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Cocktails

How the Gin Basil Smash Became a Modern Classic

June 28, 2021

Story: Robert Simonson

photo: Lizzie Munro

Cocktails

How the Gin Basil Smash Became a Modern Classic

June 28, 2021

Story: Robert Simonson

photo: Lizzie Munro

At Le Lion in Hamburg, Joerg Meyer’s herbaceous smash is ordered 22,000 times a year.

Would you order a cocktail called Gin Pesto?

My guess is probably not. It’s a good thing, then, that Joerg Meyer, the founder and owner of Le Lion in Hamburg, one of the most famous craft cocktail dens in Germany, had second thoughts in 2008 when he named his original cocktail.

As the Gin Basil Smash, 300 to 500 have been sold  at Le Lion every week since its creation—22,000 a year—and the bar goes through more than 3,100 bottles of gin every twelve months. The drink is served at bars all across Germany—so much so that one bartender, griping about the amount of basil-muddling required to make it, once called it “Meyer’s curse.” It is also popular throughout Europe as well as Israel. “Seems like the sunny countries like it most,” says Meyer.

Though the Gin Basil Smash has never had as big an impact in the United States, it was there that the seeds of inspiration were planted in Meyer’s brain. While visiting New York in 2007, he encountered Dale DeGroff’s Whiskey Smash—a mix of bourbon, simple syrup, lemon juice and muddled mint—at the SoHo cocktail bar Pegu Club. It was love at first sip.

Back in Germany the next year, at an industry workshop, he was paging through a recipe booklet provided by a brand rep for G’Vine, a French gin. An unusual basil garnish on one of the drinks featured caught his attention. That same evening, Meyer, as was his habit, preceded his nightly shift with an espresso at the nearby Café Paris. There, he often chatted with the chefs and borrowed ingredients from their cold storage to experiment with back at his bar. Thinking of the mint in DeGroff’s Whiskey Smash, as well as the garnish in the G’Vine manual, he grabbed a hunk of fresh basil that night.

“I mixed it first with bourbon,” recalls Meyer. “Not so delicious. And then with gin—BOOM!”

The first version of the drink, sold under the name Gin Pesto, was served in spring 2008. But Meyer considers the cocktail’s true birthday July 10th of that year. That was the date he wrote a post about the cocktail re-christened as the Gin Basil Smash on the Bitters Blog, a site he co-authored with bitters manufacturer Stephan Berg of The Bitter Truth. As one of only two such websites in Germany, according to Meyer, the post traveled very far very fast. “It became very, very popular in one hot summer month all over Germany,” says Meyer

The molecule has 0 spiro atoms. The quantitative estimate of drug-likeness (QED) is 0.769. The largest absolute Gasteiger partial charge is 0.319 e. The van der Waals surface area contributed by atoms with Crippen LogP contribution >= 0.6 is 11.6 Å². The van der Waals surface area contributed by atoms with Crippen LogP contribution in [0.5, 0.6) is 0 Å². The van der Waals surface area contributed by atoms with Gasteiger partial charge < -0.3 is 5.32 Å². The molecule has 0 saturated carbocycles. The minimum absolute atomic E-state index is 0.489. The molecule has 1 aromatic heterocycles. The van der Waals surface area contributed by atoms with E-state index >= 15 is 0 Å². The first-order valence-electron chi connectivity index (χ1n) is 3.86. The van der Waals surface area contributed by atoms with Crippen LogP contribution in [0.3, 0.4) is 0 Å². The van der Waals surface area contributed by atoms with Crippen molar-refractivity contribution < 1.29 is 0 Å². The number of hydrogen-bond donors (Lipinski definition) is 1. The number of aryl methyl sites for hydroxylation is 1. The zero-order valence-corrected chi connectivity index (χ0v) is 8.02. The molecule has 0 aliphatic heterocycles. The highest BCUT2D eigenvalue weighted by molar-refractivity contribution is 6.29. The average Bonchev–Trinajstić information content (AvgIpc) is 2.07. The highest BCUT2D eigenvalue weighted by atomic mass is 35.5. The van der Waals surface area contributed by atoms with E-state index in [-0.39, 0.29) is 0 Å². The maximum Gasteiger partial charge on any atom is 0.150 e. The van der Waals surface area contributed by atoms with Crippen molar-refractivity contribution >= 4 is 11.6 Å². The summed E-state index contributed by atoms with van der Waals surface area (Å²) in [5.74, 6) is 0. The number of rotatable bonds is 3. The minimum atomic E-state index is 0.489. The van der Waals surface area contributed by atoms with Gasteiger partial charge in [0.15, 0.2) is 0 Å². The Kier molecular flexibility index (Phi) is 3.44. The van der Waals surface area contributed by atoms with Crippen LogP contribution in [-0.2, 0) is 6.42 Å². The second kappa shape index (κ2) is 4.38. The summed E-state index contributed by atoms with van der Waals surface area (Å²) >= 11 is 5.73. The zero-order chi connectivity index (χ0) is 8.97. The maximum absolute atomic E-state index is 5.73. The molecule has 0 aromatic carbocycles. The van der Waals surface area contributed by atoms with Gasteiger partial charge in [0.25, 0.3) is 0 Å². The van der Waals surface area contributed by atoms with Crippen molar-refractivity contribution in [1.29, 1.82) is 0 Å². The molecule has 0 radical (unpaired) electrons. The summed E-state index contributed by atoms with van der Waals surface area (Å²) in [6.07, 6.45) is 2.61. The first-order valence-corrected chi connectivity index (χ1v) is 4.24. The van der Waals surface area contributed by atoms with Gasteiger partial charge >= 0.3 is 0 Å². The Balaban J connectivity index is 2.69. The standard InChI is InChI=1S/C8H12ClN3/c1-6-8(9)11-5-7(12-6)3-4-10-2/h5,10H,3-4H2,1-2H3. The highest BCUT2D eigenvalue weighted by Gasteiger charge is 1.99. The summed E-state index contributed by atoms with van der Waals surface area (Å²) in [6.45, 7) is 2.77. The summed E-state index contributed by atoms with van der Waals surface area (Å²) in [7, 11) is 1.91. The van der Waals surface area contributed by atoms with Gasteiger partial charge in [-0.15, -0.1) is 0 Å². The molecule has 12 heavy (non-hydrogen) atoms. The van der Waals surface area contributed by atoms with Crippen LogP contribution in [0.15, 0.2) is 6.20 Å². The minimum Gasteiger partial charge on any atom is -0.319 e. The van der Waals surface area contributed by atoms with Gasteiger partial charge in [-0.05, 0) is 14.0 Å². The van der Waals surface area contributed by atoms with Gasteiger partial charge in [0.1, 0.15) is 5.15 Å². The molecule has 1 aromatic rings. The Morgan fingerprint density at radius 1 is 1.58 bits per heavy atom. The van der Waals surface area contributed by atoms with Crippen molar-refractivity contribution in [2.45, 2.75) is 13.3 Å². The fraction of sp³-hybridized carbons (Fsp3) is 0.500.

The press was slow to catch on to the cocktail. But that didn’t hinder its fortunes. From the start, the Gin Basil Smash seemed to sell itself. Danilo Don Ranasinghe, a Le Lion regular from the start, recalled his first impression as, “Wow, it’s green and that’s super cool”; and his second as, “It tastes really unique and different, but it’s still simple in its complexity.”

Gin Basil Smash Cocktail Recipe
Recipe

Gin Basil Smash

The best selling cocktail at Hamburg's famed Le Lion.

Marcel Bauman, a bartender at Le Lion in the aughts, remembered the culinary novelty of the drink grabbing customers’ attention. “The people were fascinated because of the taste of basil in a cocktail,” he explains.

Meyer played with the various facets of the recipe in those early days. The gin he used changed from G’Vine to Beefeater to Tanqueray, before Meyer finally settled on Rutte Celery Gin. Early versions also involved the muddling of half a lemon, but that method proved imprecise and was scrapped in favor of a jiggered ounce of fresh lemon juice.

The vibrant color of the cocktail, in Ranasinghe’s opinion, played no small part in the drink’s rapid rise. Once one customer ordered it, he recalls, eyes lit up around the room and queries of What is that green drink? ping-ponged about.

Meyer credits other factors with the Gin Basil Smash’s spread, including his strong presence on then-ascendent social media and the work of a group he formed in 2005 called the Traveling Mixologists, which included two then well-known gin brand ambassadors, Xavier Padovani (Hendrick’s) and Angus Winchester (Tanqueray). (Winchester also promoted the drink separately as a rep for Tanqueray.) It likewise didn’t hurt that, in 2012, Meyer painted the words “Cradle of the Gin Basil Smash” on the outside of the bar. It’s a billboard that never stops working and an image that has been Instagrammed thousands of times. (Meyer was inspired by a similar declaration about the Daiquiri that adorns the famous Havana Bar La Floridita.)

But others think the Gin Basil Smash’s greatest PR weapon was Meyer himself. “He has always been a trendsetter and a heard voice in the bar bubble in Germany,” says Ranasinghe.

Thorsten Husmann, another regular, agreed. Husmann often brought friends and business associates to the bar. They always ordered a Gin Basil Smash and left happy. “It was always amazing,” he says, “and, of course, everything got together—the service, the storytelling, the origin of the drink, the relatively dark bar and this amazing shiny green drink and Mr. Meyer himself.”

To this day, Meyer knows how to keep orders coming for the drink. “When sales go down,” he says, “I always tell the people that basil is a very strong aphrodisiac.”

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Tagged: modern classics